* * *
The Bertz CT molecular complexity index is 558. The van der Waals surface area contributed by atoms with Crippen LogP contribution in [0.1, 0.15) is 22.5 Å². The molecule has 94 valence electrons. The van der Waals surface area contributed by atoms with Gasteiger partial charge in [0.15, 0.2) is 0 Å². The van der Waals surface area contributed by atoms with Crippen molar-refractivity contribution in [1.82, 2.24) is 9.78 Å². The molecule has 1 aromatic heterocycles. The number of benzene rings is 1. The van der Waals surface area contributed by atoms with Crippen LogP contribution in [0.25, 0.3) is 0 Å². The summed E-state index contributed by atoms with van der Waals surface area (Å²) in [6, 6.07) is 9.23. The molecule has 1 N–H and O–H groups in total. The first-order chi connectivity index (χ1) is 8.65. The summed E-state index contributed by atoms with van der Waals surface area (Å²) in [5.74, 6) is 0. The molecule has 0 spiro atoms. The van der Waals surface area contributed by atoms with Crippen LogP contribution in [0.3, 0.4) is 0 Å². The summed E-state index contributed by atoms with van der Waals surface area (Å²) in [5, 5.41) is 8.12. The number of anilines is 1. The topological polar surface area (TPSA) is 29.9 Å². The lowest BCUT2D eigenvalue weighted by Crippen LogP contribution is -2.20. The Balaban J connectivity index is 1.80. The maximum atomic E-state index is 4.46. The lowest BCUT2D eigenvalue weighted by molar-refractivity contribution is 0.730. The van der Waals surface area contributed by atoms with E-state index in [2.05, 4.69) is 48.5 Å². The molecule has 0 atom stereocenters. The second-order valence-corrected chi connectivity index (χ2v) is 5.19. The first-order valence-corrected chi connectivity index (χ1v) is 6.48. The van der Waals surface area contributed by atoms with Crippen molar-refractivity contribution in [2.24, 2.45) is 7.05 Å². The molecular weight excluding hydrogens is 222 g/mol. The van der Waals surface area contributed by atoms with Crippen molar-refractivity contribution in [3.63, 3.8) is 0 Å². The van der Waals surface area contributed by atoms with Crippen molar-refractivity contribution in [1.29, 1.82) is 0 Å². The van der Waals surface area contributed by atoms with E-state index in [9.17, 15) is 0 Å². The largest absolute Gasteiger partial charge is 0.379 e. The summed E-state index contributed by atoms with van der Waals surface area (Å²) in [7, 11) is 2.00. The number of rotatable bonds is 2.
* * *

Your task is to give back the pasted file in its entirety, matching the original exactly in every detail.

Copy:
The Bertz CT molecular complexity index is 558. The van der Waals surface area contributed by atoms with Crippen LogP contribution in [0.1, 0.15) is 22.5 Å². The molecule has 94 valence electrons. The van der Waals surface area contributed by atoms with Gasteiger partial charge in [0.15, 0.2) is 0 Å². The van der Waals surface area contributed by atoms with Crippen molar-refractivity contribution in [1.82, 2.24) is 9.78 Å². The molecule has 1 aromatic heterocycles. The number of benzene rings is 1. The van der Waals surface area contributed by atoms with Crippen LogP contribution in [0.25, 0.3) is 0 Å². The summed E-state index contributed by atoms with van der Waals surface area (Å²) in [6, 6.07) is 9.23. The molecule has 1 N–H and O–H groups in total. The first-order chi connectivity index (χ1) is 8.65. The summed E-state index contributed by atoms with van der Waals surface area (Å²) in [5.74, 6) is 0. The molecule has 0 spiro atoms. The van der Waals surface area contributed by atoms with Crippen LogP contribution in [0.3, 0.4) is 0 Å². The summed E-state index contributed by atoms with van der Waals surface area (Å²) in [5, 5.41) is 8.12. The number of anilines is 1. The topological polar surface area (TPSA) is 29.9 Å². The lowest BCUT2D eigenvalue weighted by Crippen LogP contribution is -2.20. The Balaban J connectivity index is 1.80. The maximum atomic E-state index is 4.46. The lowest BCUT2D eigenvalue weighted by molar-refractivity contribution is 0.730. The van der Waals surface area contributed by atoms with E-state index in [2.05, 4.69) is 48.5 Å². The molecule has 0 atom stereocenters. The second-order valence-corrected chi connectivity index (χ2v) is 5.19. The first-order valence-corrected chi connectivity index (χ1v) is 6.48. The van der Waals surface area contributed by atoms with Crippen molar-refractivity contribution in [2.24, 2.45) is 7.05 Å². The molecular weight excluding hydrogens is 222 g/mol. The van der Waals surface area contributed by atoms with Crippen molar-refractivity contribution in [3.63, 3.8) is 0 Å². The van der Waals surface area contributed by atoms with Crippen molar-refractivity contribution in [1.29, 1.82) is 0 Å². The van der Waals surface area contributed by atoms with E-state index in [9.17, 15) is 0 Å². The largest absolute Gasteiger partial charge is 0.379 e. The summed E-state index contributed by atoms with van der Waals surface area (Å²) in [7, 11) is 2.00. The number of rotatable bonds is 2.